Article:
So Vmware is acquiring SpringSource. Like most people, my first reaction was say what? I didn’t get it; what’s VMWare got to do with SpringSource and Java ?
I read the blog posts by Steve Herrod and Rod Johnson. They were explaining their vision at a high level as expected, and it did not help much. I was still drawing a blank. I hit twitter, read some immediate reactions and subsequent blog posts, hoping they do the hard work and spell it out for me. No such luck. Comments were so diagonally opposed to one another that I’ve concluded it wasn’t just me who was confused. @daveofdoom thought Hyperic was a key tech, Reuven Cohen concluded that, Hyperic was unneeded by VMWare and would be shut down. Confused yet?
A sneaking suspicion has come over me: We don’t understand what these guys are really up to just yet, and they are up to something groundbreaking, that may shape the future.
No help from usually insightful sources, (amazing how easily I got used to readily available quality analysis for free!) I had to do some thinking and speculation myself. I reread the announcements and started thinking.
First, why am I interested? We use many of the technologies provided by these companies in some form. iFountain is a java shop, and use VMWare for development and testing. Our product RapidInsight is built on Grails and heavily uses Groovy, and has integration with Hyperic (one of the best server/application management solutions in the market, open source or otherwise.)
What does this acquisition mean to us?
1. VMWare Springsource Java stack combination.
As mentioned in Steve Herrod’s post, it no longer makes sense for the VMs to be ignorant of the applications running on them. VMs and the applications need to be introduced to each other. If they become good friends, and start talking and sharing, all kinds of cool things can happen.
In my experience, actual hardware and operating system has lost its importance a while ago. If you develop pure java applications, JVM becomes your environment. Why do we need another layer of abstraction, especially if it is virtual? To run a java application like RapidInsight in the cloud (EC2, etc.) or on VMWare hosted image, one has to create an OS image, configure it, make it secure, maintain/administer it, etc. just to host the JVM so that java app can run.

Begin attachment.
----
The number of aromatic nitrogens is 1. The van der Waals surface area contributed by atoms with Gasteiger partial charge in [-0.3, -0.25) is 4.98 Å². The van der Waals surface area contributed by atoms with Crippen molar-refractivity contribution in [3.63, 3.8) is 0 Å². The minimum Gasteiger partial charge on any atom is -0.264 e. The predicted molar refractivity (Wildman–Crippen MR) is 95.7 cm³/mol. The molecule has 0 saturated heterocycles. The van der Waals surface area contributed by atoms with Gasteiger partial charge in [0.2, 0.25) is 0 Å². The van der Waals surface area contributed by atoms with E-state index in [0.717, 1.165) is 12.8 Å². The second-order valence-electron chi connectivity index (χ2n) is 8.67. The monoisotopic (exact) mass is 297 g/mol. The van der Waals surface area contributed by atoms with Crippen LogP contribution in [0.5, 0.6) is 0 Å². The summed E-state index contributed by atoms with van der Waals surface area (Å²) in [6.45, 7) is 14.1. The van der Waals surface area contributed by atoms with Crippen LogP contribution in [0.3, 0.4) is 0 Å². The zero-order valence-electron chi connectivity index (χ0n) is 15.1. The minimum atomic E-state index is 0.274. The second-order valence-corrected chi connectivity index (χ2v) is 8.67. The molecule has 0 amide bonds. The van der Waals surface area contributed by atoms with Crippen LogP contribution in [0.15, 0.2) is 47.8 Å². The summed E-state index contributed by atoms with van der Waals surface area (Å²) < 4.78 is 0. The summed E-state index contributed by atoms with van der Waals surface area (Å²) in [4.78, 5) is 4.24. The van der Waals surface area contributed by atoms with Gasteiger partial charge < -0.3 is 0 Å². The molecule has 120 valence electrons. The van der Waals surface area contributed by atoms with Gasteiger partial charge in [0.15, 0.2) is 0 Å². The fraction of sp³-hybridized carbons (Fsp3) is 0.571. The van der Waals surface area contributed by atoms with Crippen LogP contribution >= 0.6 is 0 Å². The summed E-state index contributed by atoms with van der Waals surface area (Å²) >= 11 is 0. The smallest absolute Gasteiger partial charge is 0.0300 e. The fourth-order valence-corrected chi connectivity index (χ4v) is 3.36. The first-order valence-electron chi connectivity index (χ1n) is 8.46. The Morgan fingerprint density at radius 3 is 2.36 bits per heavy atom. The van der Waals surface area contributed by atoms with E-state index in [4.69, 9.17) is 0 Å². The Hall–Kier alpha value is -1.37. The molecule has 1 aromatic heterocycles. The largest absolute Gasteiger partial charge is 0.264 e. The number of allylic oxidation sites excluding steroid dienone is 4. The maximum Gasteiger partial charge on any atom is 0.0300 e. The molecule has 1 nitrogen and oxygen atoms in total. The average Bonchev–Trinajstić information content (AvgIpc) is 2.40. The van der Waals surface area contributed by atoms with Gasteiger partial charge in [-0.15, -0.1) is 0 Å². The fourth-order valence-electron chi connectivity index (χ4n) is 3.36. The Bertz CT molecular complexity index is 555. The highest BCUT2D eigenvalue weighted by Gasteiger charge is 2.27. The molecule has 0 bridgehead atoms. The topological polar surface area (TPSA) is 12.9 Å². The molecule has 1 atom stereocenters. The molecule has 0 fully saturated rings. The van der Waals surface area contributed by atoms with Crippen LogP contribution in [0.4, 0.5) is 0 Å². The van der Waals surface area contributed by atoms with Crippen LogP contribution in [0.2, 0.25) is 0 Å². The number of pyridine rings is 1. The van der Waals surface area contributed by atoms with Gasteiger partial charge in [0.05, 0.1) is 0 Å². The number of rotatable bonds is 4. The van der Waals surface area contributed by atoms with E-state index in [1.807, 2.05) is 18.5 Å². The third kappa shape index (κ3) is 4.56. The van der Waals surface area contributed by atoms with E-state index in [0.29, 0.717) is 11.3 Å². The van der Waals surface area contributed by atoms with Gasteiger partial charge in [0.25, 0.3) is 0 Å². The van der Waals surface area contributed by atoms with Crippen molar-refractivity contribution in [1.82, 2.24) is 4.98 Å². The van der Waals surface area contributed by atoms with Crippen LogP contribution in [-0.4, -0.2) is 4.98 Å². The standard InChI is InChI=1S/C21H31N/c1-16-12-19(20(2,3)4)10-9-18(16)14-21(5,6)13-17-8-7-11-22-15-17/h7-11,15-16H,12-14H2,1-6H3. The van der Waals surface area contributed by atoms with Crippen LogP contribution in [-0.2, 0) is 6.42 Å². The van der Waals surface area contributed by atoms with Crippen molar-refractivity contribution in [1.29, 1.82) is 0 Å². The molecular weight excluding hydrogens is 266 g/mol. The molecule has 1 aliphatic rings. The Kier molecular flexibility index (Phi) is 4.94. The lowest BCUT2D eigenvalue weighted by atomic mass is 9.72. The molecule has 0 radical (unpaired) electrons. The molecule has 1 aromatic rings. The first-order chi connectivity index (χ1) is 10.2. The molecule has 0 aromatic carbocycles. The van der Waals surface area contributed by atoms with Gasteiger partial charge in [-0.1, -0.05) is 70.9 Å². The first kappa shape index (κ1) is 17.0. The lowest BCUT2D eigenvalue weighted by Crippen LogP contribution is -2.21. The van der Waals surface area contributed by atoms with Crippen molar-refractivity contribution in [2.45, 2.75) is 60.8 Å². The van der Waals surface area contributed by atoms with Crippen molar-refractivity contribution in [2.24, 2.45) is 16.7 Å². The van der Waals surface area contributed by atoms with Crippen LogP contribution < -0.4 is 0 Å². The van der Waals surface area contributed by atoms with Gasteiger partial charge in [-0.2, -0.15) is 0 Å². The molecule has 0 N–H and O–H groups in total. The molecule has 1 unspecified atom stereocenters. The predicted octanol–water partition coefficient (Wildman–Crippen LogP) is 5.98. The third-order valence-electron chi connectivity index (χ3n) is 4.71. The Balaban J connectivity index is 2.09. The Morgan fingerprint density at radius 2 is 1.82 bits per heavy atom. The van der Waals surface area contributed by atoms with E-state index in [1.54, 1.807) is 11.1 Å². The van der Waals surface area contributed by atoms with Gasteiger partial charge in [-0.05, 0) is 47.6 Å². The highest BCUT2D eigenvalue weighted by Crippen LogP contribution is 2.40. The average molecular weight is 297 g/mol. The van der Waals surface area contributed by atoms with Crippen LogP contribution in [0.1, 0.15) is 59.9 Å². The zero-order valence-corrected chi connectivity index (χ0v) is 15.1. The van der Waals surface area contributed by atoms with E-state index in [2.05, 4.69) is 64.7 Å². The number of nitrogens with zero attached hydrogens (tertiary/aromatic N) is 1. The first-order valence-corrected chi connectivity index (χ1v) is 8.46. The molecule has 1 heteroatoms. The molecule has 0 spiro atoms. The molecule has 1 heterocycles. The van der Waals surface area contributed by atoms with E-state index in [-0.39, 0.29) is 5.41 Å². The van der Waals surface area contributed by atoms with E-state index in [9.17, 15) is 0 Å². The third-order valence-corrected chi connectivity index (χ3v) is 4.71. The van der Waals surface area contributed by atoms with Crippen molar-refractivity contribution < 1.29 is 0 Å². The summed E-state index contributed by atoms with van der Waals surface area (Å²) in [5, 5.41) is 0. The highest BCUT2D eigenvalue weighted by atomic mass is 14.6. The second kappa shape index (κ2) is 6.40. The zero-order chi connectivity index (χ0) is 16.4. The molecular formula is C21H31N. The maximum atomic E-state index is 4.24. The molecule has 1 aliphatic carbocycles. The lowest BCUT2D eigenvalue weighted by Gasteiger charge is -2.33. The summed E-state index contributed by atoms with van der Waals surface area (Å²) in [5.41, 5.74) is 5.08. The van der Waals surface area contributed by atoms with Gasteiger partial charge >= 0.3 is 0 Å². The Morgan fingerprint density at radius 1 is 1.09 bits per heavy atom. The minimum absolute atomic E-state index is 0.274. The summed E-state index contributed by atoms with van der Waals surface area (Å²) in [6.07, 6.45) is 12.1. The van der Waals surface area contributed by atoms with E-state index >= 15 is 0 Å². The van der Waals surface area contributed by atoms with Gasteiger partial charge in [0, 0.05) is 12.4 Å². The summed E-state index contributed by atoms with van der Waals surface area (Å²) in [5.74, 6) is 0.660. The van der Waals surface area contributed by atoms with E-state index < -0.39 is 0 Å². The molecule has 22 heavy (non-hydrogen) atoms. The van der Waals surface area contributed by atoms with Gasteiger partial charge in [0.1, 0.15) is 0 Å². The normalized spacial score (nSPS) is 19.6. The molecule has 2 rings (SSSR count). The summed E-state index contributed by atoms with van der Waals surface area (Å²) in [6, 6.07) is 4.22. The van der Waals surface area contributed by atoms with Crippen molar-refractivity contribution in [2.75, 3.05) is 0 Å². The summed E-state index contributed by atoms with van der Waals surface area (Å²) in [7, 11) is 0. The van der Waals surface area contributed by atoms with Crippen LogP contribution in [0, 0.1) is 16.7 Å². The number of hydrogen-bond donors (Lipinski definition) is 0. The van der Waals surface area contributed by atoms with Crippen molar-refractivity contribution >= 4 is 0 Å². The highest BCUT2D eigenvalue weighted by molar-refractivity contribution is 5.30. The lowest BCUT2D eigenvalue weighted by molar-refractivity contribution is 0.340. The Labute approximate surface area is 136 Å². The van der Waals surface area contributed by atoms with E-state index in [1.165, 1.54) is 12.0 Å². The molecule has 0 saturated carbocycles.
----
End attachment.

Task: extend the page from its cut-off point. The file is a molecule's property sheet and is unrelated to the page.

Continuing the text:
What if instead, VMWare could run JVMs natively just like it’s running linux or windows?
JVM running natively without an OS would presumably have a lot smaller footprint, and save resources. However, more substantial savings would probably come from eliminating administrative overhead of managing the OS.
From an ISV standpoint, this combination may enable ISVs to deploy applications in VMWare JVM ready format, to be installed and running within minutes.
2. Instrumentation of the applications and VMware
Hyperic is different than other solutions in the market it’s competing. It has an agent that is installed on the host and can gather in depth information that is essential for the “conversation” between the applications and VMware.
Using Hyperic, applications can be instrumented, giving in-depth information on how the application is performing, etc. Imagine VMWare assigning another CPU and more memory to the JVM on the fly automatically based on various performance parameters! (afaik neither is currently possible without a restart of the JVM). Now that would be something!
3. Development tools – cloud integration
We use various VMWare images for development. Having an IDE that is integrated with the cloud (VMWare) resources and enable running apps directly on the cloud by push of a button from IDE sounds good to me. If VMWare/Springsource continues to invest in having great support for Groovy and Grails in Eclipse, and integrate it with the cloud, it will be a great combination.
In short, I can see VMWare becoming THE platform for us to develop our products. All of a sudden, this is not such a crazy acquisition. Hats off to everyone involved, there is some great potential here!
From traditional IT management perspective, things are a bit blurry. Springsource acquisition of Hyperic hinted that Hyperic may become more of a specialized management vendor, focusing on java application management. With the acquisition of Springsource by VMWare, this has become a stronger possibility.
With this acquisition, Hyperic (product line) is moving into dominating the future of IT management with a vertically integrated solution. Does VMWare intend to compete in the traditional IT management market with the likes of Zenoss, Groundworks, Tivoli, HP, BMC, etc. as well, or will they gradually abandon this market? What is the future of Hyperic product line, if any, apart from being a key enabling technology for VMWare’s cloud platform?